Whopping 62 percent of US jobs don’t support middle-class life after accounting for cost of living

Whopping 62 percent of US jobs don’t support middle-class life after accounting for cost of living, by Paul Davidson.

Esther Akutekha, who lives in Brooklyn, New York, has a good job as a public relations specialist that pays more than $50,000 a year.

But because of the $1,440 a month rent on her studio apartment in the Prospect-Lefferts Gardens neighborhood, she never takes vacations, dines out just once a month and scrapes together dinner leftovers for lunch the next day.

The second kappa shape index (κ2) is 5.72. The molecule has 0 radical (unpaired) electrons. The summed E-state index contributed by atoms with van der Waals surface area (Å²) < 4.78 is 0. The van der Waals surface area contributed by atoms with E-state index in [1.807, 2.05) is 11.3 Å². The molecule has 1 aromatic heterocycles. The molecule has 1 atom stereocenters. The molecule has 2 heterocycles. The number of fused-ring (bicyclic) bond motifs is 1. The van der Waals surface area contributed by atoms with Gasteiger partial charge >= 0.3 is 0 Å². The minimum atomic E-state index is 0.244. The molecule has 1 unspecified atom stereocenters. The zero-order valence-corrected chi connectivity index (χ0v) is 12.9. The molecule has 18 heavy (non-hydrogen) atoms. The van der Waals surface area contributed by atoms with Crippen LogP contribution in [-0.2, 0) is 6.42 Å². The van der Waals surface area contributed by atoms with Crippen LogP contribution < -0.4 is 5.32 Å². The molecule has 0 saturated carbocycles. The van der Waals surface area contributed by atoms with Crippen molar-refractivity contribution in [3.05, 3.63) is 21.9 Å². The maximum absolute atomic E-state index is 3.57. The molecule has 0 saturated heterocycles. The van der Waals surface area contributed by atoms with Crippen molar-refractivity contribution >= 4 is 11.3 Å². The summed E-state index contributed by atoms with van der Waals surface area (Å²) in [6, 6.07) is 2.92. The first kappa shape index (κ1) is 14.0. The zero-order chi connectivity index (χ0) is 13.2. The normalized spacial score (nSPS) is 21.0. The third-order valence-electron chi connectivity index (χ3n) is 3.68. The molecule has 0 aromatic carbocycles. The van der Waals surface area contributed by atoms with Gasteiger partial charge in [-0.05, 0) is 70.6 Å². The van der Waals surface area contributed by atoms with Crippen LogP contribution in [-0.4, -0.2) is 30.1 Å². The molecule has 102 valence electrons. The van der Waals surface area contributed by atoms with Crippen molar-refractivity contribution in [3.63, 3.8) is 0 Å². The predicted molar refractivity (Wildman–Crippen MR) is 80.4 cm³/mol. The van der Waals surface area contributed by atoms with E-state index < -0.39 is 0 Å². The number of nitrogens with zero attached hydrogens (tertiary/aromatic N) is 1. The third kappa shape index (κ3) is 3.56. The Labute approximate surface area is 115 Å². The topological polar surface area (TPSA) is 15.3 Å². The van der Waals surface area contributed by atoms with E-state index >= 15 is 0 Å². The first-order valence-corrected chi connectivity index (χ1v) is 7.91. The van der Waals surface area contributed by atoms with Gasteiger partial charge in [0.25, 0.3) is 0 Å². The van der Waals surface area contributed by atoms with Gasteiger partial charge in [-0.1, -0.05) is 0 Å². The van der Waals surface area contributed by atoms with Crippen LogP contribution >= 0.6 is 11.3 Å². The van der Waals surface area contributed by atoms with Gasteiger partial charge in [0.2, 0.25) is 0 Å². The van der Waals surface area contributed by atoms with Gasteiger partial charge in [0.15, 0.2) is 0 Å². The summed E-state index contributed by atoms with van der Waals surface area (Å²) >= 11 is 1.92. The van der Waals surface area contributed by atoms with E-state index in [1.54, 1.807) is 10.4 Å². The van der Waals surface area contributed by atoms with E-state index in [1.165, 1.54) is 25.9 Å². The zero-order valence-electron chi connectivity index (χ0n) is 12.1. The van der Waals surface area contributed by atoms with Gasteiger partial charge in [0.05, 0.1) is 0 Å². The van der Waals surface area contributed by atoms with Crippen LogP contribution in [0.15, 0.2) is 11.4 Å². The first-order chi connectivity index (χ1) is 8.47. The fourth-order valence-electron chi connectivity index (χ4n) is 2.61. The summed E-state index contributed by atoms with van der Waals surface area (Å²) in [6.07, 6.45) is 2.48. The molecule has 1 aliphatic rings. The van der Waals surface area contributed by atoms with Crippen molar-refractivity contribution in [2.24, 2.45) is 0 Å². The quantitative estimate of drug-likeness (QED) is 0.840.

“I’m frustrated with the fact that I’m not going to be able to save anything because my rent is so high,” says Akutekha, who says she’s 30ish. “I don’t even know if I can afford” to have children.

Despite an unemployment rate that has reached a 50-year low of 3.7 percent, most jobs across the U.S. don’t support a middle-class or better lifestyle, leaving many Americans struggling, according to a new study.

Sixty-two percent of jobs fall short of that middle-class standard when factoring in both wages and the cost of living in the metro area where the job is located, according to the study by Third Way, a think tank that advocates center-left ideas.

What effect do 22 million illegal immigrants have on US labor prices? Obviously they drag down wages for the lower two thirds. Hmmm.